(Almanac of Games is a weekly feature, published every Sunday–or at least it will be, now that summer is over!)
IT HAPPENED ON SEPTEMBER 14th 1814, that Francis Scott Key writes the words to what we now call “The Star-Spangled Banner,”which makes this the Bi-Centennial of the National Anthem!
Key’s poem was originally titled “Defence of Fort McHenry” but after it was attached to a popular tune of the day it was soon give the title we know today. (FYI: The Star-Spangled Banner wasn’t named the country’s official anthem until 1931.)
Some 30 years after the attack on Baltimore, a game was produced under that name, subtitled a “Geographical and Historical Tourist Through the United States and Canada.
It appears to be one of the earliest games every published in the U.S. As attribution in the photo notes, “Few American games are older than this hand-colored one, though copied from a British educational game of a few years before. “
The game, including a 20” x 16” bi-fold board, came with a 15-page booklet, but I couldn’t find a photos or text from it. A copy of the game was recently sold at auction for over $4100.
OBSERVED ON SEPTEMBER 14th is National Farm Safety & Health Week (the 2nd full week in Sept.)
We’re in the middle of harvest season, and farmers are rushing like mad to get the crop in and to market before the weather turns bad. Under this time pressure, farm workers are more likely to have accidents during harvest than any other time of the year.
In 1995, the Northeast Center for Agricultural and Occupational Health, headquartered in the historic farming town of Cooperstown, New York, created an educational game to be used by teachers and 4-H educators to make young people aware of dangerous farming practices. It’s called, simply, Play It Safe: The Farm Safety Challenge Game.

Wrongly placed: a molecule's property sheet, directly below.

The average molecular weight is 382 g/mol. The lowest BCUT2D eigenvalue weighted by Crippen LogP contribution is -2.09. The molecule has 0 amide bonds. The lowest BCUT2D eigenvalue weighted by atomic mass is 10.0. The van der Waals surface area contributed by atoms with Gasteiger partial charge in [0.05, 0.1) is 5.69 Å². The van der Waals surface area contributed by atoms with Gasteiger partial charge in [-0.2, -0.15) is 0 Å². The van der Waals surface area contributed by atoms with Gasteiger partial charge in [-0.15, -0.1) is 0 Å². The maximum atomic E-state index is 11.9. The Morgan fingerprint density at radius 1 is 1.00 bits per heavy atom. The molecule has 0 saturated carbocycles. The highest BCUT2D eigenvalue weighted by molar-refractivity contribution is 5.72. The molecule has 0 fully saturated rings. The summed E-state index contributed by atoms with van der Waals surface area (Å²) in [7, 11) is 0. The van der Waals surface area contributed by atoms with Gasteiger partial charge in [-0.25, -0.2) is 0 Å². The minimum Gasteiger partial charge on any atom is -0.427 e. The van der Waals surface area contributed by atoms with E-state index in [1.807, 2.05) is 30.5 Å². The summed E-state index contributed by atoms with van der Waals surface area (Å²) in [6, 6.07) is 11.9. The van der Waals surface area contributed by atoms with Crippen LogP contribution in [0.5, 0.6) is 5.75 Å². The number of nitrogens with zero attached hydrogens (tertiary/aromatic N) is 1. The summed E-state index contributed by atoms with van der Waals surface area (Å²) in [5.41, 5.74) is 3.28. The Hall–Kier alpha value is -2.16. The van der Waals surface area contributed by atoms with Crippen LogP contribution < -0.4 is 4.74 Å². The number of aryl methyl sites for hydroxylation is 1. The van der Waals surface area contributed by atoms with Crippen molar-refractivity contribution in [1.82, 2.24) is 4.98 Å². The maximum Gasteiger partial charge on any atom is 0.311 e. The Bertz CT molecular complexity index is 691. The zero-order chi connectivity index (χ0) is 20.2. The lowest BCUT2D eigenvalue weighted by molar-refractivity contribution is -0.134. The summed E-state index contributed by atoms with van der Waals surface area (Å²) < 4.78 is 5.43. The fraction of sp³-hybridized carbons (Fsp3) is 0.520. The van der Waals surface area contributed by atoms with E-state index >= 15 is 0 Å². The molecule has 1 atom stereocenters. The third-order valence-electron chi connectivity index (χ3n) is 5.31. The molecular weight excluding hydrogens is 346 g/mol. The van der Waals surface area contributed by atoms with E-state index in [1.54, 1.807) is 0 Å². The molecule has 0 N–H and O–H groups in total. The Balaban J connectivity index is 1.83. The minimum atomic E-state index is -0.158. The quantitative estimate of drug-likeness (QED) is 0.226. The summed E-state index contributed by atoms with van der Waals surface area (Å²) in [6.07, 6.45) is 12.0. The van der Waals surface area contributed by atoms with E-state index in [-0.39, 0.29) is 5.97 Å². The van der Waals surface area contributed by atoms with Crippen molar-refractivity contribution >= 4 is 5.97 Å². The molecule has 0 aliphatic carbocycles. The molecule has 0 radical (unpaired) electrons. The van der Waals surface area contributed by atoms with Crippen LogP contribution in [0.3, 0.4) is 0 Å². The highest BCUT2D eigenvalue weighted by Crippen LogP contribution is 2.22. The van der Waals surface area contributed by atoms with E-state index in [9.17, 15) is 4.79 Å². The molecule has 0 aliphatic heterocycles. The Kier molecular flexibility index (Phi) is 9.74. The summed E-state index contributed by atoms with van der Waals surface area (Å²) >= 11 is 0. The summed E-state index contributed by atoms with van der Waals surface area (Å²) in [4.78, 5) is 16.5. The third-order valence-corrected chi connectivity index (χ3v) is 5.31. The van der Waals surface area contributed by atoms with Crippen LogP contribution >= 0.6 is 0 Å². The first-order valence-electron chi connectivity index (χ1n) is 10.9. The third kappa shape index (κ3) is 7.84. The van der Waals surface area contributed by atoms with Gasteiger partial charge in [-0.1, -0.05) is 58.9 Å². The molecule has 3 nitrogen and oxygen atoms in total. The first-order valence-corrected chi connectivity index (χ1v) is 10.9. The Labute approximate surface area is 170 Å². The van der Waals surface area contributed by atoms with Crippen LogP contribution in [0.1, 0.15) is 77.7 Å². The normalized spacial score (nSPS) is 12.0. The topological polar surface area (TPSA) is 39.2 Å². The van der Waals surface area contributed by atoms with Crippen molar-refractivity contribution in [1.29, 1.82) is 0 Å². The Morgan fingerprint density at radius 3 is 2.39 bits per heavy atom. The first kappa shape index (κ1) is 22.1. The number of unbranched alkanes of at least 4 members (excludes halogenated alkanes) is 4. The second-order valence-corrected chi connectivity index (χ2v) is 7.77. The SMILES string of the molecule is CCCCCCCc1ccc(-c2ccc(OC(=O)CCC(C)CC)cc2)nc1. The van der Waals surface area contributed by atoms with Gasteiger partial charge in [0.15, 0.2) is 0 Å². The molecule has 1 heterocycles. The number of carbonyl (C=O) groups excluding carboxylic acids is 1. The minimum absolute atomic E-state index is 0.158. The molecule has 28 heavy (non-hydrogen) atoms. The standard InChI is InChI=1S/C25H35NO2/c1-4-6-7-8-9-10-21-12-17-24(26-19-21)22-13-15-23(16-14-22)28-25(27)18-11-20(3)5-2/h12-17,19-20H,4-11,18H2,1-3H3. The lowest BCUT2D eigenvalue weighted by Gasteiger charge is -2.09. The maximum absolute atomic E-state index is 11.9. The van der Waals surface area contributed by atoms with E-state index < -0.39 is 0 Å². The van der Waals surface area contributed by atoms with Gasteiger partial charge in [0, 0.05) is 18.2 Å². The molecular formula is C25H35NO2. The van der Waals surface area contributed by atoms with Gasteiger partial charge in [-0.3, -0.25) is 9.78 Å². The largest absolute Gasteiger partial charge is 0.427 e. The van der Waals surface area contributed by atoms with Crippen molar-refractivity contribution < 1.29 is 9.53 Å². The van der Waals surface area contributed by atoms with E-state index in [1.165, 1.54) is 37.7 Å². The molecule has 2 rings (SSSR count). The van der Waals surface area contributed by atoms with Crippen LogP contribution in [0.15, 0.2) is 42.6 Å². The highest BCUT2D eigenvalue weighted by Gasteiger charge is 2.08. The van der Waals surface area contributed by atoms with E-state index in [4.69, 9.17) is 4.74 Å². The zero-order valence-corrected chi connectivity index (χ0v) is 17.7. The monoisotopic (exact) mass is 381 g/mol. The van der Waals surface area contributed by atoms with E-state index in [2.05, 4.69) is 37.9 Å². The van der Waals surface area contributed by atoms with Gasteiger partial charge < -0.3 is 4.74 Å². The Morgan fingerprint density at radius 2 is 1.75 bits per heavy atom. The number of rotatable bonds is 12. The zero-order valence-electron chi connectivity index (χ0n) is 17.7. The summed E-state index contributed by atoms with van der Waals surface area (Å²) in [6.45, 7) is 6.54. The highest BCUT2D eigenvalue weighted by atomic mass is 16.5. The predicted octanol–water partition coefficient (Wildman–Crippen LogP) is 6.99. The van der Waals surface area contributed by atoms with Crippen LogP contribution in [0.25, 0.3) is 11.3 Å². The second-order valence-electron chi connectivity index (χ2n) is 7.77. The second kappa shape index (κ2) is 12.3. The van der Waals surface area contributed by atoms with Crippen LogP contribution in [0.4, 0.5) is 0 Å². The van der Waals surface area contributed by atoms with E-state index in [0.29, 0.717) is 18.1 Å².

Yeah, it’s pretty dry game, heavy on trivia and ‘spot the error in the picture’ but Farm Safety is a serious enough subject to have been given its own awareness week in 1944 and by Presidential Proclamation ever since.
The game tasks have basic point values, but there are occasional Daily Double cards which work exactly as in Jeopardy, adding an attention-holding twist to the proceedings.
BORN ON SEPTEMBER 14th 1867, Charles Dana Gibson became an illustrator famous for creating the iconic ‘Gibson Girl.’
No, Gibson never created art for any board games. But because he worked so long ago his drawings are now in the public domain. Which makes them ripe for repurposing, like in Cheap Ass Games cheaply-made mini games.
Designer James Ernest used Gibson’s art prominently in his 2001 Games 100 card game Witch Trial, “A fun game in which the lawyer with the most money wins.”
Three years later, Ernest went back to the same well for his period game, Jacob Marley Esq.
Did I miss any special observances or birthdays for today? Let me know in the Comments!
You can contact Drew Davidson at Drew@BoardGamersAnonymous.com.